Connect with us

Featured

Google Go gets going

Published

on

Google today launched Google Go, a new app that it says provides a lighter, faster, way to search.

As more and more Africans come online every year, using mobile phones as their primary and sometimes only Internet device, online isn’t somewhere they “go” anymore, it’s where they live – connecting with the people, places and things that matter to them. However, weak data connectivity, high data costs and low RAM or storage space often make it hard for people to get the most out of the internet.  

“Users come to us to experience the web and access accurate information quickly. Unfortunately users can’t always decide on the type of device they have or the kind of connection they are on,” says Google Africa Chief Marketing Officer, Mzamo Masito. “Google Go is designed from the ground up to address these issues and provide a seamless experience irrespective of what device or network the user is on.”

Taking up less than 5 MB, the app is quick to download without using much data, and it takes up minimal space on a phone. It uses the latest version of Google’s advanced compression algorithm, using up to 40% less data to display search results. Search results are also cached on the device, for users to re-access previous searches, even when offline, without incurring further data costs. When there’s no internet access, Google Go retries failed search requests in the background and lets users know as soon as the results are ready. Web pages load quickly, even in data-saving mode or on 2G connections.

What this means for the user is a lighter, faster way to search. It loads results instantly as they type and smart word suggestions help them search faster with minimal typing. The home page icons make it faster and easier to discover new content and find what they’re looking for with a single tap. Voice search has been improved to work better on slow connections. Add the search bar widget to the  home screen for fast and easy access to what’s trending.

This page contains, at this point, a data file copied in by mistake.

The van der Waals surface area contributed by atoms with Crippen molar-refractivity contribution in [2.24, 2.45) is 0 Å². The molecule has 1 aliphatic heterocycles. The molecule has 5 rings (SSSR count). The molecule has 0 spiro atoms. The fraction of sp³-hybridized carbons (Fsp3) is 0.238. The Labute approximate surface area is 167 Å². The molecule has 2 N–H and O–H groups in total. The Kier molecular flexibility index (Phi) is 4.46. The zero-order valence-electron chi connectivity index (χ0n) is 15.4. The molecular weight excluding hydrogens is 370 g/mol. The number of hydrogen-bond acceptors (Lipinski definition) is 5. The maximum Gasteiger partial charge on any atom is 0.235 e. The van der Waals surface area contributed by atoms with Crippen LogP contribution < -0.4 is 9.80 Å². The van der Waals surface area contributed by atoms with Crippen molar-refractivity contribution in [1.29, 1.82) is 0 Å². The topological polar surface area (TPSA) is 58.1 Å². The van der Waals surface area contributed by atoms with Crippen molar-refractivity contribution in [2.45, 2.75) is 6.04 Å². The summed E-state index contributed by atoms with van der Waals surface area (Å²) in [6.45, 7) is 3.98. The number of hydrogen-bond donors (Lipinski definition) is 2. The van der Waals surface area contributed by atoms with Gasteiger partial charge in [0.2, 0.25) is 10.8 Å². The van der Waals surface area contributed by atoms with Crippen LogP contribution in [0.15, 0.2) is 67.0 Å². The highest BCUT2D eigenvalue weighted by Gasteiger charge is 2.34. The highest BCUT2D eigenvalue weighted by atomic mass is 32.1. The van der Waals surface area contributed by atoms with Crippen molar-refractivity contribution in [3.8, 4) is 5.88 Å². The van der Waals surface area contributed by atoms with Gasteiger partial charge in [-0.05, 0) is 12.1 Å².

Google Go is available today in 26 countries in Sub-Saharan Africa through the Google Play Store. It will come pre-installed on all Android Oreo (Go edition) devices, available in stores soon. It is available for devices running Android v4.3 (Jelly Bean) and above.

Continue Reading

Featured

Low-cost wireless sport earphones get a kickstart

Wireless earphone brands are common, but not crowdfunded brands. BRYAN TURNER takes the K Sport Wireless for a run.

Published

on

As wireless technology becomes better, Bluetooth earphones have become popular in the consumer market. KuaiFit aspires to make them even more accessible to more people through a cheaper, quality product, by selling the K Sport Wireless Earphones directly from its Kickstarter page

KuaiFit has an app by the same name which offers voice-guided personal training services in almost every type of exercise, from cardio to weight-lifting. A vast range of connectivity to third-party sensors is available, like heart rate sensors and GPS devices, which work well with guided coaching. 

The app starts off with selecting a fitness level: beginner, intermediate and advanced. Thereafter, one has the ability to connect with real personal trainers via a subscription to its paid service. The subscription comes free for 6 months with the earphones, and R30 per month thereafter. 

The box includes a manual, a USB to two USB Type B connectors, different sized soft plastic eartips and the two earphone units. Each earphone is wireless and connects to the other independently of wires. This puts the K Sport Wireless in the realm of the Apple Earpods in terms of connection style.